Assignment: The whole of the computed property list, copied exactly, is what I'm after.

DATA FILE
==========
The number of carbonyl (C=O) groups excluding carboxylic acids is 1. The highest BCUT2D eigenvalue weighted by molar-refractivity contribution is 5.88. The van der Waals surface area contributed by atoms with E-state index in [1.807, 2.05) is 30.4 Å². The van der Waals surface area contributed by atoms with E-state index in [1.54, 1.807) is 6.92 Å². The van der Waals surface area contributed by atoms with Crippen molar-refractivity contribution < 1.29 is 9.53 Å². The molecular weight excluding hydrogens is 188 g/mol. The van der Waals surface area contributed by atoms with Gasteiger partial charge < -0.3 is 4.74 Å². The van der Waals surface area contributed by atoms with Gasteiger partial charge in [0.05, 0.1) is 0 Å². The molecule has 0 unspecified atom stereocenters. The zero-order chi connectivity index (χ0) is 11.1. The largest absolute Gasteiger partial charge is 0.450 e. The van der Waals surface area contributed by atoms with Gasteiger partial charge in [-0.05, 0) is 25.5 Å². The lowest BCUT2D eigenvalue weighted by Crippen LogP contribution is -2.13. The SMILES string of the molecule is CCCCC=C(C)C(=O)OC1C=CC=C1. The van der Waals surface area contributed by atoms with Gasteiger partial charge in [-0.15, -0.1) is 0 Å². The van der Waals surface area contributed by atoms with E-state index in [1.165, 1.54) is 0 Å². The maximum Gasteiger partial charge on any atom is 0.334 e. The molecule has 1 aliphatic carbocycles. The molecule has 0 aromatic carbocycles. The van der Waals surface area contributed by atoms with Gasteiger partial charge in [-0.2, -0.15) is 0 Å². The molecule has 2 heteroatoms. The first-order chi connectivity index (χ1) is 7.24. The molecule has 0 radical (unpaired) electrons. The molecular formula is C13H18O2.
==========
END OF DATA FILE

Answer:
The number of carbonyl (C=O) groups excluding carboxylic acids is 1. The highest BCUT2D eigenvalue weighted by molar-refractivity contribution is 5.88. The van der Waals surface area contributed by atoms with E-state index in [1.807, 2.05) is 30.4 Å². The van der Waals surface area contributed by atoms with E-state index in [1.54, 1.807) is 6.92 Å². The van der Waals surface area contributed by atoms with Crippen molar-refractivity contribution < 1.29 is 9.53 Å². The molecular weight excluding hydrogens is 188 g/mol. The van der Waals surface area contributed by atoms with Gasteiger partial charge < -0.3 is 4.74 Å². The van der Waals surface area contributed by atoms with Gasteiger partial charge in [0.05, 0.1) is 0 Å². The molecule has 0 unspecified atom stereocenters. The zero-order chi connectivity index (χ0) is 11.1. The largest absolute Gasteiger partial charge is 0.450 e. The van der Waals surface area contributed by atoms with Gasteiger partial charge in [-0.05, 0) is 25.5 Å². The lowest BCUT2D eigenvalue weighted by Crippen LogP contribution is -2.13. The SMILES string of the molecule is CCCCC=C(C)C(=O)OC1C=CC=C1. The van der Waals surface area contributed by atoms with Gasteiger partial charge in [-0.15, -0.1) is 0 Å². The van der Waals surface area contributed by atoms with E-state index in [1.165, 1.54) is 0 Å². The maximum Gasteiger partial charge on any atom is 0.334 e. The molecule has 1 aliphatic carbocycles. The molecule has 0 aromatic carbocycles. The van der Waals surface area contributed by atoms with Gasteiger partial charge in [-0.2, -0.15) is 0 Å². The molecule has 2 heteroatoms. The first-order chi connectivity index (χ1) is 7.24. The molecule has 0 radical (unpaired) electrons. The molecular formula is C13H18O2.